Password strength in the days of John the Ripper

Password strength is a big deal, especially now that there are several excellent password cracking applications. John the Ripper and THC Hydra are examples of two, to name just a few. Also, there is a fair chance that your information is already out there on the dark web due to breaches at innumerable companies. Hence the need for strong passwords that you can remember, but aren’t replicated across websites and applications. This post is to share a technique that I’ve been using for decades, that came from individuals who worked for a national intelligence agency.

Let us start with a few basic terms:

  • Password – That is the key that you type in from memory (preferably) that provides a hash used to unlock the encryption.
  • Passphrase – A set of words, preferably not associated with yourself, also from memory, that provides the hash used to unlock the encryption.
  • Biometrics – That is a physical attribute of yourself such as a set of fingerprints or a retina scan that either provides a password hash or is associated with your password hash.
  • Two Factor Authentication (2FA) – A secondary method in addition to your password to confirm identity. These can be any of (in increasing levels of security):
    • email,
    • a text message,
    • a time coded application such as Google Authenticator or Authy,
    • and a physical device such as a Yubikey. In some instances the physical device can be used in lieu of a password.

The technique by example

There is a great example of the technique on the website XKCD at, linked as an image, below. The technique is to generate a set of words, three or four at minimum. These words must not associated with you or yours. They should be easy to remember but not easy to brute force. And they should only be used on one website or application.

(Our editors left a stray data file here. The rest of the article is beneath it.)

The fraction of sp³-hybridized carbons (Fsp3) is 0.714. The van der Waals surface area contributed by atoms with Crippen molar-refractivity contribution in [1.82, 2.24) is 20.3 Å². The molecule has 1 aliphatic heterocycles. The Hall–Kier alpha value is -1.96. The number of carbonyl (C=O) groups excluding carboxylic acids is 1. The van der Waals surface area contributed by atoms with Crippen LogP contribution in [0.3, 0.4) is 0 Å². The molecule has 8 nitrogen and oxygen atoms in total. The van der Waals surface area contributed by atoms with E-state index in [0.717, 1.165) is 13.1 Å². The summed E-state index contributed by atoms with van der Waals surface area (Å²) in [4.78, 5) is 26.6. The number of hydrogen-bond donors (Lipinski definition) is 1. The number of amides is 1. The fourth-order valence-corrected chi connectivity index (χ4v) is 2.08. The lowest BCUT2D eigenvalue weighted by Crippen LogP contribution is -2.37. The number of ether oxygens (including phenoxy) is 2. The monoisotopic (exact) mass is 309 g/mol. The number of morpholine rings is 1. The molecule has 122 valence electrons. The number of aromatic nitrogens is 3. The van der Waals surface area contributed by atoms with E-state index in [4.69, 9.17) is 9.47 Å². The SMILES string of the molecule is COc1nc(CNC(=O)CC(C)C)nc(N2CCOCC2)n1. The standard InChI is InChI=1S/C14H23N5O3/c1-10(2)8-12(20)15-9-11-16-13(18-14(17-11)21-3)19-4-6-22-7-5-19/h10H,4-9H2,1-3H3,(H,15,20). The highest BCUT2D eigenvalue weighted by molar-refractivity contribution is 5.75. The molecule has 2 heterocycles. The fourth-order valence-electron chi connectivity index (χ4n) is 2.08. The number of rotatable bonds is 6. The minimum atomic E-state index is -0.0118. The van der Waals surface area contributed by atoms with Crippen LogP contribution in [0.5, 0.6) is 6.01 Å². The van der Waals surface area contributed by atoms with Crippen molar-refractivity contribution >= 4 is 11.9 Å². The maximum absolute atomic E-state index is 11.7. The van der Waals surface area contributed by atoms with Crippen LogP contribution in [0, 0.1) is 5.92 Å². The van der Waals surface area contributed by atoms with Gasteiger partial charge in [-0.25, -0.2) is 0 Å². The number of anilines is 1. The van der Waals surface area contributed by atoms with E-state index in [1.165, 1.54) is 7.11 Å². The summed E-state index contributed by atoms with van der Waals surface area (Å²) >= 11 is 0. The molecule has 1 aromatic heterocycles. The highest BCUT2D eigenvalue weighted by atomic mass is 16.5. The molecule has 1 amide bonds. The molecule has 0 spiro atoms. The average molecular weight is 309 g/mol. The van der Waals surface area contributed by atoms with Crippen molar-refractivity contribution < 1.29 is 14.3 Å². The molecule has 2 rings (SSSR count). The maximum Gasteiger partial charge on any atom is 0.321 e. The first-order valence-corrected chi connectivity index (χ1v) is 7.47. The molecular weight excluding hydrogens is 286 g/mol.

Generating the Passphrase

Generating a passphrase that is secure but also not associated with you can be a challenge. We have to be careful that we don’t use something that we have inadvertently given clues to. Do you read your Bible? Nix using Bible phrases, as the Good Book has been fully scraped. Pretty much the same for any Wisdom Tradition in any written language. Also phrases from great works of literature, science, etc. If social media indicates you are a fan of Nietzsche, guess where the hunt for passwords/passphrases starts? So you want something random but easy to remember. That is where the individuals in national security agencies came in. They recommended Diceware!

Diceware is a simple concept. You get six dice, and a word list of thousands of words indexed on permutations of the dice. You want a word, you roll the dice, and that roll is the index to the first word. Repeat as necessary. Usually three words are sufficient, four words for important accounts, six words to assuage paranoia, etc. And you use character substitution ( 1 = i = !, a = @, s = $, capital letters, etc. ) to salt up the passphrase in a pattern you won’t forget.

This may seem complex to set up, but it has already been done. There are many online generators available, Google “diceware password generator” (use with caution) or you can download the two implementations on this site in spreadsheet format (LibreOffice ODS and Microsoft Excel XLSX formats, no macros). Diceware can be made to operate in all languages with a bit of work, either as an application or in a spreadsheet. BTW, the original creators of Diceware maintain a website which is This is the OG of Diceware, folks, around since 1995!